International
Tables for
Crystallography
Volume B
Reciprocal space
Edited by U. Shmueli

International Tables for Crystallography (2006). Vol. B, ch. 4.4, pp. 464-465   | 1 | 2 |

Section 4.4.7.  Notes added in proof to first edition

P. S. Pershana*

aDivision of Engineering and Applied Science and The Physics Department, Harvard University, Cambridge, MA 02138, USA
Correspondence e-mail: pershan@deas.harvard.edu

4.4.7. Notes added in proof to first edition

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4.4.7.1. Phases with intermediate molecular tilt: smectic-L, crystalline-M,N

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Following the completion of this manuscript, Smith and co-workers [G. S. Smith, E. B. Sirota, C. R. Safinya & N. A. Clark (1988). Phys. Rev. Lett. 60, 813–816; E. B. Sirota, G. S. Smith, C. R. Safinya, R. J. Plano & N. A. Clark (1988). Science, 242, 1406–1409] published an X-ray scattering study of the structure of a freely suspended multilayer film of hydrated phosphatidylcholine in which the phase that had been designated [\hbox{L}_{B'}] in the literature on lipid phases [M. J. Janiak, D. M. Small & G. G. Shipley (1979). J. Biol. Chem. 254, 6068–6078; V. Luzzati (1968). In Biological Membranes: Physical Fact and Function, Vol. 1, edited by D. Chapman, pp. 71–123; A. Tardieu, V. Luzzati & F. C. Reman (1973). J. Mol. Biol. 75, 711–733] was shown to consist of three separate two-dimensional phases in which the positional order in adjacent layers is uncoupled. The three phases are distinguished by the direction of the alkane-chain tilt relative to the nearest neighbours, and in one of these phases the orientation varies continuously with increasing hydration. At the lowest hydration, they observe a phase in which the tilt is towards the second-nearest neighbour; in analogy to the smectic-F phase, they designate this phase [\hbox{L}_{\beta {\rm F}}]. On increasing hydration, they observe a phase in which the tilt direction is intermediate between the nearest- and next-nearest-neighbour directions, and which varies continuously with hydration. This is a new phase that was not previously known and they designate it [\hbox{L}_{\beta {\rm L}}]. On further hydration, they observe a phase in which the molecular tilt is towards a nearest neighbour and this is designated [\hbox{L}_{\beta {\rm I}}]. At maximum hydration, they observe the phase with long-wavelength modulation that was previously designated [\hbox{P}_{\beta}] [M. J. Janiak, D. M. Small & G. G. Shipley (1979). J. Biol. Chem. 254, 6068–6078]. J. V. Selinger & D. R. Nelson [Phys. Rev. Lett. (1988), 61, 416–419] have subsequently developed a theory for the phase transitions between phases with varying tilt orientation and have rationalized the existence of phases with intermediate tilt. To be complete, both Fig. 4.4.1.1[link] and Table 4.4.1.1[link] should be amended to include this type of hexatic order which is now referred to as the smectic-L. Extension of the previous logic suggests that the crystalline phases with intermediate tilt should be designated M and N, where N has `herringbone' type of intermolecular order.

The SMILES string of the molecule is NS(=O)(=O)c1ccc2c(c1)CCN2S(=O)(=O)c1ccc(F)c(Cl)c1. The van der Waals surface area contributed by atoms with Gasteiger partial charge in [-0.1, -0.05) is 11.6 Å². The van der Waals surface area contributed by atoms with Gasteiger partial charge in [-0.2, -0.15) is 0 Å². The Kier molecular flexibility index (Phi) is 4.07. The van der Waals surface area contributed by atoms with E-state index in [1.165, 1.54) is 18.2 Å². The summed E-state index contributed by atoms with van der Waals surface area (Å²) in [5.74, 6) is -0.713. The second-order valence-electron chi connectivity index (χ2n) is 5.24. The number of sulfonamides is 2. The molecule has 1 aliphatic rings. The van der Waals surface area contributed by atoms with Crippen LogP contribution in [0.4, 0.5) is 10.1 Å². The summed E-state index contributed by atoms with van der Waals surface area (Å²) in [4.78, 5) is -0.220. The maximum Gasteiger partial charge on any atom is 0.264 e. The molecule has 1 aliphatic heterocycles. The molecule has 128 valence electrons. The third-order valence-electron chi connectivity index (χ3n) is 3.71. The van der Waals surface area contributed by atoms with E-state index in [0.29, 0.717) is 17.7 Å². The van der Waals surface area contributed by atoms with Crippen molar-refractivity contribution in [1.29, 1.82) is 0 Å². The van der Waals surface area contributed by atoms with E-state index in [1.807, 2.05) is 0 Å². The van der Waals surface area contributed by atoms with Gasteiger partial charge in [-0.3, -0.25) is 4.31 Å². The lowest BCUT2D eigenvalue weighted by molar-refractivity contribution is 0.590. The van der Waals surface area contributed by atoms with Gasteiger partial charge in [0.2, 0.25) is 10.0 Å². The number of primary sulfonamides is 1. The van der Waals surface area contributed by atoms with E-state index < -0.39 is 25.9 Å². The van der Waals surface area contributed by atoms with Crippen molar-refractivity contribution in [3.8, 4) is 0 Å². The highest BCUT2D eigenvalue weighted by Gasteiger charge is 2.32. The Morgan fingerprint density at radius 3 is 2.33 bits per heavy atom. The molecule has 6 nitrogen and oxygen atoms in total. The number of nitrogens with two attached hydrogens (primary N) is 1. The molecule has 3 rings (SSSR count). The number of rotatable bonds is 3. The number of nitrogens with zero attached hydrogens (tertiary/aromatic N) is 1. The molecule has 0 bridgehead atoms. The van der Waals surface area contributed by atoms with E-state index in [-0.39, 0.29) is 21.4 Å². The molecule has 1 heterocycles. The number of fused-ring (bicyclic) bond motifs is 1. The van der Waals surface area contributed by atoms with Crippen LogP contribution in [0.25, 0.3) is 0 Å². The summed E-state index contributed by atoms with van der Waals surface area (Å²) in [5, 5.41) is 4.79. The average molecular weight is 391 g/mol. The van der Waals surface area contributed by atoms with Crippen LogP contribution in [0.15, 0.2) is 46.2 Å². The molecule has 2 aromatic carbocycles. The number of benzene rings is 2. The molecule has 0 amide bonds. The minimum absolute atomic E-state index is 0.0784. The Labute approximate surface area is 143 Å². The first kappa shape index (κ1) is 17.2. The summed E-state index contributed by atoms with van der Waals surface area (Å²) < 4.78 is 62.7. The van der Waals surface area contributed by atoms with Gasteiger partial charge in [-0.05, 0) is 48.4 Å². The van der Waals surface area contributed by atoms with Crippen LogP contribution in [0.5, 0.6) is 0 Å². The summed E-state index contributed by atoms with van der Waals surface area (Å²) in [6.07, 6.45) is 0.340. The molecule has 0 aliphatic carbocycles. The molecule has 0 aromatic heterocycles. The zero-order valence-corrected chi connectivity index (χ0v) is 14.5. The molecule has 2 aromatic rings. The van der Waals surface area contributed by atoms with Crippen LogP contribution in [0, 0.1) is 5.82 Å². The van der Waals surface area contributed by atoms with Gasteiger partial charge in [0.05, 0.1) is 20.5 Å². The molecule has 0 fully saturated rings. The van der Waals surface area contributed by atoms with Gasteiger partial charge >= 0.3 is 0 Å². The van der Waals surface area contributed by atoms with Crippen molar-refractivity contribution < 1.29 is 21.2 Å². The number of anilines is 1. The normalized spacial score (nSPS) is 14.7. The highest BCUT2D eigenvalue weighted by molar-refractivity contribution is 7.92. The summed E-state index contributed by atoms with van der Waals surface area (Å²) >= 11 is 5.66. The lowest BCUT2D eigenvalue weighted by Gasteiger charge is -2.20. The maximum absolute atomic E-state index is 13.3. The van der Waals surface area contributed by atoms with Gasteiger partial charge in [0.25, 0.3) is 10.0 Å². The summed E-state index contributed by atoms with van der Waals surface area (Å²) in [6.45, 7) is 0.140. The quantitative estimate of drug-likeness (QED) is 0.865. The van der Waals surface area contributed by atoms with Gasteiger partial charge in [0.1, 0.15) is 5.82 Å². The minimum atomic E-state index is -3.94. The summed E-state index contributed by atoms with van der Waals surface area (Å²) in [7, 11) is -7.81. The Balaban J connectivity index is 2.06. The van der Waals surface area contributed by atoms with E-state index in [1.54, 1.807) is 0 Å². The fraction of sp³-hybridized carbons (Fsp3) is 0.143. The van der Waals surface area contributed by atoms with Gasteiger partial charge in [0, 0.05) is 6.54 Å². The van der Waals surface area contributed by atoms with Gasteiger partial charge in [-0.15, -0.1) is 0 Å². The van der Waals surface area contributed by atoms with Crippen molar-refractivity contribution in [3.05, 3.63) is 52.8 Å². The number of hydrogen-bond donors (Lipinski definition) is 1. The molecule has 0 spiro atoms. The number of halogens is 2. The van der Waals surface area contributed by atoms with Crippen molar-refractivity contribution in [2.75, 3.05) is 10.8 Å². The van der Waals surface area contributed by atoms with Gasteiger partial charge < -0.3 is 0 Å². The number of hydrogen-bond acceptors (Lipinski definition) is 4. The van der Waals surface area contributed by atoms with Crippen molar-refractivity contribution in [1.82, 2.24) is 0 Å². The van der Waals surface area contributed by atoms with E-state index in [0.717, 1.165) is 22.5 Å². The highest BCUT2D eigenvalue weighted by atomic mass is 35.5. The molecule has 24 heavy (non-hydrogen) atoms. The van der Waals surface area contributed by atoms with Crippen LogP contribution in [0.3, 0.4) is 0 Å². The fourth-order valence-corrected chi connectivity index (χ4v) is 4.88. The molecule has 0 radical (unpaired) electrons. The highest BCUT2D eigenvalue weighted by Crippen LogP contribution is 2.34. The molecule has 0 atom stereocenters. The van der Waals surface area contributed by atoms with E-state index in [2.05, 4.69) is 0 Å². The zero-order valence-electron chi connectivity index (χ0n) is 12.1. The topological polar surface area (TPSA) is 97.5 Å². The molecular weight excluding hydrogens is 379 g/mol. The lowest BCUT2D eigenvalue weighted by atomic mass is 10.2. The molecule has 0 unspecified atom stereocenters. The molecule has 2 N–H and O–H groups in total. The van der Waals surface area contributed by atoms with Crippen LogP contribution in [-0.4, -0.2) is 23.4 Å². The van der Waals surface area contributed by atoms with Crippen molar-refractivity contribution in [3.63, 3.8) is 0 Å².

4.4.7.2. Nematic to smectic-A phase transition

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At the time this manuscript was prepared, there was a fundamental discrepancy between theoretical predictions for the details of the critical properties of the second-order nematic to smectic-A phase transition. This has been resolved. W. G. Bouwan & W. H. de Jeu [Phys. Rev. Lett. (1992), 68, 800–803] reported an X-ray scattering study of the critical properties of octyloxyphenylcyanobenzyloxybenzoate in which the data were in good agreement with predictions of the three-dimensional xy model [T. C. Lubensky (1983). J. Chim. Phys. 80, 31–43; J. C. Le Guillou & J. Zinn-Justin (1985). J. Phys. Lett. 52, L-137–L-141]. The differences between this experiment and others that were discussed previously, and which did not agree with theory, are firstly that this material is much further from the tricritical point that appears to be ubiquitous for most liquid-crystalline materials and, secondly, that they used the Landau–De Gennes theory to argue that the critical temperature dependence for the [{\bf Q}_{\perp}^{4}] term in the differential cross section given in equation (4.4.2.7)[link] is not that of the [c\xi_{\perp}^{4}] term but rather should vary as [[(T - T_{\rm NA})/T]^{-\gamma/4}], where [\gamma] is the exponent that describes the critical-temperature dependence of the smectic order parameter [|\Psi |^{2}\simeq [(T - T_{\rm NA})/T]^{-\gamma}]. The experimental results are in good agreement with the Monte Carlo simulation of the N–SA transition that was reported by C. Dasgupta [Phys. Rev. Lett. (1985), 55, 1771–1774; J. Phys. (Paris), (1987), 48, 957–970].

References

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Sirota, E. B., Pershan, P. S., Sorensen, L. B. & Collett, J. (1987). X-ray and optical studies of the thickness dependence of the phase diagram of liquid crystal films. Phys. Rev. A, 36, 2890–2901.
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Thoen, J., Marynissen, H. & Van Dael, W. (1984). Nematic–smectic-A tricritical point in alkylcyanobiphenyl liquid crystals. Phys. Rev. Lett. 5, 204–207.








































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